This review contains spoilers.
It’s aptly named, is Terror of the Zygons. Its opening episode is a slow-build towards one gloriously unexpected shock moment. Even now, when you know it’s coming, it’s a brilliant moment of jarring editing. A sudden reveal, a scream, a zoom into a shadowy monstrous face, cue credits. You don’t quite have time to process it before its over.
That’s after some enjoyably ripe Hammer horror scene-setting in the north-east of Scotland. Tales of ancient horror are spun to incredulous newcomers, and we occasionally cut away to ineffable alien eyes. Most formidable of all, of course, is Tom Baker. Here he’s in prime unnerving form amidst a lot of competition. Perhaps there was a competition between him, Lillias Walker and Robert Russell. That would certainly explain a lot.
In his penultimate story, Ian Marter (as Harry Sullivan) isn’t given a lot to do (spending most of his time captured by the Zygons) but he does nail his confrontation with Sarah in the barn, and the Brigadier is largely a straight man (save for some business involving kilts at the start). Lis Sladen’s rarely better as Sarah Jane Smith; playful, impudent, caring and resourceful.
Dougie Camfield, a director famed for his meticulous planning, makes the most of the set pieces. What could have been an average action-romp is elevated to a collection of nightmarish images. The Zygons are a brilliantly realised monster, their faces craggy and demonic (enhanced by excellent lighting in their underwater base). It’s a shame that they are rather good at contriving to lose from a position of strength, more so than most Doctor Who monsters are.
The problems with Terror of the Zygons is its script, with plotholes and occasionally perfunctory dialogue. There are too many ‘and then…’ moments, rather than ‘and so…’ ones. The set pieces are tense, atmospheric and memorable, but they do have the effect of weakening the villains by making them look careless – if they weren’t, our heroes wouldn’t escape – and this unfortunately is exacerbated by the Doctor’s hilarious mocking of them. The Zygon leader then broadcasts his instructions to the rest of the ship, including the Doctor’s cell. The Doctor then uses the information to save the day, and then the Zygons think he’s dead (which, to be fair, he probably should be) based on a glance at his body. It’s obviously been a while. Slow clap for Broton, anyone?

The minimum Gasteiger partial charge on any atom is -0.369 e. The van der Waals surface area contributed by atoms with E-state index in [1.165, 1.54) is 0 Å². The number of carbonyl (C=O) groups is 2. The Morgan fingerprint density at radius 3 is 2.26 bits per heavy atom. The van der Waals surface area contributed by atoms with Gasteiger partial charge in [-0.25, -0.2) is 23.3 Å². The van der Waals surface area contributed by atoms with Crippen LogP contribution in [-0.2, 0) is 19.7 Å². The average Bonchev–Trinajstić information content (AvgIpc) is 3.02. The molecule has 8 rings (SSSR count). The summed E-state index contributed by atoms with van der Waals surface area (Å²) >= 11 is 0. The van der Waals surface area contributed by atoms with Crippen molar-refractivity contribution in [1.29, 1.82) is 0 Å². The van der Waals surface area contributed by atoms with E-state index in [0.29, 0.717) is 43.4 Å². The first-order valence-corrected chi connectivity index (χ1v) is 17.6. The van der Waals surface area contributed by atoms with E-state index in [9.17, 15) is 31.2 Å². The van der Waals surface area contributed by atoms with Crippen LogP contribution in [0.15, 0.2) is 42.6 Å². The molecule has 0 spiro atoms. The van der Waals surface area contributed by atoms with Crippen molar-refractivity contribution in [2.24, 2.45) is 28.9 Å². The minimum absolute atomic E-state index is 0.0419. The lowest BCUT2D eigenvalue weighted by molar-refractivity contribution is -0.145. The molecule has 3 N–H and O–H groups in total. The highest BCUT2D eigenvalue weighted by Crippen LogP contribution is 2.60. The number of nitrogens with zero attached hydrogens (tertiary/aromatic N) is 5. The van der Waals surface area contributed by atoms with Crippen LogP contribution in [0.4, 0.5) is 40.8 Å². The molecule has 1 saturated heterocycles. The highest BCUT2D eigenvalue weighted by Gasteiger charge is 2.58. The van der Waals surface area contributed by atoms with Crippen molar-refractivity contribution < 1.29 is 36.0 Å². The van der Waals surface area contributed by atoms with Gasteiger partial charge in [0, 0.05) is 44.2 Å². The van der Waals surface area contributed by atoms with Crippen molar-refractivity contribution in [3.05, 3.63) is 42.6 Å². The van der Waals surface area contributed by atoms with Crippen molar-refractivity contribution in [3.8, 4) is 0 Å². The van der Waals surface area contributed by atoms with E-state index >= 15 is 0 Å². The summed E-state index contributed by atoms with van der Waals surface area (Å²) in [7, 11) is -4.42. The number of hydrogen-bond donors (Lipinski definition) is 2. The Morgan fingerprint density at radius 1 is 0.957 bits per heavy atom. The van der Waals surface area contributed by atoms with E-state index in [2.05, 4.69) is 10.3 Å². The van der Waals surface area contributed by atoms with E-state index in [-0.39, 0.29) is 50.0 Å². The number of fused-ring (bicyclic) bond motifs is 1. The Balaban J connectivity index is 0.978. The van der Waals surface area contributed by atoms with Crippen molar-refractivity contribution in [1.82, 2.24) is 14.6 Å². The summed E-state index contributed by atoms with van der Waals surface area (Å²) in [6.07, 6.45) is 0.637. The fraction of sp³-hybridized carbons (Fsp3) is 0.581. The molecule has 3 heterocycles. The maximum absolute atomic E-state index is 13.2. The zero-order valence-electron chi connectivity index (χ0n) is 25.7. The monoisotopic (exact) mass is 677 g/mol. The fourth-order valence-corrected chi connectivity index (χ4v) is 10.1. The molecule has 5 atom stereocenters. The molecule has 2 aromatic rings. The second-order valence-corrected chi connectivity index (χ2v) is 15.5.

Also the effects for its other monster are not as impressive as the titular one. The Skarasen puppet serves to tell the story, but it is far from convincing. You’ve got to say though, that explaining the Loch Ness Monster as an alien creature is a lovely idea (so good they used it twice). The model work elsewhere is exceptionally good, however (the tricks used are detailed on the bonus features). This is mainly a brilliantly constructed piece of television, with the production and acting raising the script to something above average.
An extra scene, recently recovered, can be watched as part of an extended episode one. It’s been cleaned (and recoloured by Stuart ‘Babelcolour’ Humphries). It’s an almost definitive ‘lovely little scene’, only cut originally for practical reasons of picture quality rather than narrative ones.
There are Production Subtitles. These are so consistently excellent that it feels almost unfair to simply say that they are at the usual standard, but they are. We’ve been spoiled, frankly. Interestingly, we discover from these that Douglas Camfield sent his actors to the pub to work on scenes they felt needed a lift, explaining the sense of fun that pervades the menace throughout.